A family affair

Despite being raised in a UCLA household, Wes Horton is a Trojan through and through

Updated: November 15, 2012, 9:57 PM ET
By Johnny Curren | WeAreSC.com

Wes HortonRic Tapia/Icon SMIWes Horton in 3-0 against UCLA in his Trojans career, including a 50-0 shutout victory last season.
LOS ANGELES -- For USC senior defensive end Wes Horton, whose father played for the Bruins, the crosstown rivalry with UCLA holds special significance

It's Wednesday and with practice having concluded more than 15 minutes ago, Brian Kennedy/Howard Jones Field is empty for the most part, save for a small collection of USC players and coaches sprinkled here and there handling interview requests.

Off to the side, though, there are still a few stragglers getting some extra work in, not quite ready to call it a day. Finally, they make their way toward the exit, when the last to leave catches your eye -- Wes Horton.

A fifth-year senior defensive end with 29 career starts, 102 tackles and 13 sacks under his belt, he's not necessarily one of the guys you would naturally assume would still be out there. After all, it's not as if his game requires an inordinate amount of fine tuning at this stage.

But there he is, and it's that extra drive and determination that could be seen in everything that Horton did this past week, setting an example for everyone around him, catching even USC defensive line coach Ed Orgeron by surprise.

"Especially this week, he kind of took over a leadership role that I haven't seen Wes do," Orgeron said. "He's not a vocal guy, but the way he practiced -- he practiced with an intensity that I haven't seen before."

For Horton, there was added purpose to his prep work. The veteran of a standout defensive line that has collected 32 of the team's 37 sacks, not only is his time in a Trojans' uniform winding down, but USC has been gearing up for its annual crosstown clash with UCLA, a game that holds special meaning for the 6-foot-5, 255-pounder.

"I've been here five years, I know what it's all about," Horton said. "I know all the old-timers, all the alumni, all of the Hall of Famers -- they're all going to be watching this game, watching how we handle a good UCLA team this year."

But the significance of the contest goes beyond just tradition and history for Horton, extending right into his everyday family life. It was his father, Myke, who first introduced him to the rivalry, but not from a Trojans angle.

A UCLA letterman on the offensive line in 1973 and 1974, it's safe to say that Myke raised Wes to view the game strictly through blue-and-gold glasses.

"I'm not going to lie, when I was younger I was a Bruin fan because my dad went there, but as time went on things just kind of changed," Horton said.

So much so, in fact, that with the Trojans racking up victory after victory under Pete Carroll, Horton would fall in love with the program and switch allegiances for good. A nationally recruited prospect coming out of Sherman Oaks (Calif.) Notre Dame, he ultimately signed with USC on in 2008 without hesitation, later to be joined by older brother Shane, who would transfer in from UNLV that same year.

While the two brothers would go back and forth with their father at first with some good-natured ribbing, Myke's support for his sons would never waver, although he still hasn't completely converted over.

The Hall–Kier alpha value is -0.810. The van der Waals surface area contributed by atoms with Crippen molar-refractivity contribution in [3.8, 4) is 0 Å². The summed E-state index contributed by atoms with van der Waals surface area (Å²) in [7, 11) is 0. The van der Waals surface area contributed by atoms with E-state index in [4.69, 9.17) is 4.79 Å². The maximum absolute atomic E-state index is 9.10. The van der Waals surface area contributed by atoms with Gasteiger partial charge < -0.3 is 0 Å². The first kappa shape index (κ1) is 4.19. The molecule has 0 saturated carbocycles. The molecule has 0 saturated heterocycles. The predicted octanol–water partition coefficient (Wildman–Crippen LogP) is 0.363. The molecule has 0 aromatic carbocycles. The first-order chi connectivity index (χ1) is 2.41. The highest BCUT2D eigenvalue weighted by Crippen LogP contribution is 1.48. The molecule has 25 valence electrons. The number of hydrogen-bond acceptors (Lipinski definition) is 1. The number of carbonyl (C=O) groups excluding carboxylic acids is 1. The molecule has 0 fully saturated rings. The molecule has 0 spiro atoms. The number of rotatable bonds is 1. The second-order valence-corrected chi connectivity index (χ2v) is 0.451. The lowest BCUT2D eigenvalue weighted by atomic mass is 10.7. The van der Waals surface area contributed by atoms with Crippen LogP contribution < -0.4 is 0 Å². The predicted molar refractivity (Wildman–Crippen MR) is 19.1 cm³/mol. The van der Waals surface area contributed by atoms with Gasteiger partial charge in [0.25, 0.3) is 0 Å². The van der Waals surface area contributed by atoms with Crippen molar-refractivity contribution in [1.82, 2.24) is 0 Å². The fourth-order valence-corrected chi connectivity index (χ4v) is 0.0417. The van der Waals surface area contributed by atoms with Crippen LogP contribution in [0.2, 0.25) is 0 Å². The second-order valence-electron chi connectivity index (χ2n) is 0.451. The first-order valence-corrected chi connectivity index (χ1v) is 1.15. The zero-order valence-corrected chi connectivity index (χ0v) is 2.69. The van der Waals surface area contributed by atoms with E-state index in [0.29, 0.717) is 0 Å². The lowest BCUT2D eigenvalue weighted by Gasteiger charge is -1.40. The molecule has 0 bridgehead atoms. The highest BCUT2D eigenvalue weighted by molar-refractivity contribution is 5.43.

"He's a Bruin," Horton said. "He won't wear too much cardinal and gold."

Still, when it comes time for game day this Saturday, there's no question where Myke's loyalty will lie.

"Obviously, he wants us to beat UCLA because that's his kid playing against them," Horton said. "I think earlier on we used to joke around about it, but now he's all for me getting a win."

Undefeated against the Bruins in his time at USC, Horton has developed an emotional interest in the game over time, and it's a major reason for the intensity with which he practiced over the last week.

"I don't like them, to be honest with you," Horton said of UCLA. "I'm going to do everything I can to get after that quarterback and play relentless football."

But it won't be easy for Horton and the Trojans. UCLA features an offense that is ranked No. 13 nationally, led by dual-threat quarterback Brett Hundley, as well as running back Johnathan Franklin, who averages 127 yards rushing per game. And it's the ability of the USC defensive line to penetrate the UCLA offensive backfield that figures to play a key role in the outcome of the game.

Fortunately for Horton and Co., they have momentum on their side after a standout performance in last weekend's 38-17 Trojans' victory over Arizona State -- one that saw Horton contribute with five tackles and two tackles for loss, including one sack.

"Everyone kind of came into each practice very confident just because a lot of guys made a lot of plays in last week's game," Horton said. "So going into this week you could kind of feel the temperament of the guys on the D-line going into one-on-one pass rush [drills] with more confidence, getting more wins. Not only me setting the tone, but guys like George Uko are setting the tone, making it a lot easier for me to get the other guys riled up because it's a special week."

A special week indeed, especially for a certain senior who is more focused than ever on making his last appearance in the rivalry a memorable one.

"It's bragging rights for the next year -- we don't want to hear UCLA walking around in their baby blue and gold talking about how they beat the Trojans," Horton said. "I don't think I can take going out my senior year losing to UCLA, so I'm not going to let it happen."

Johnny Curren

WeAreSC, Reporter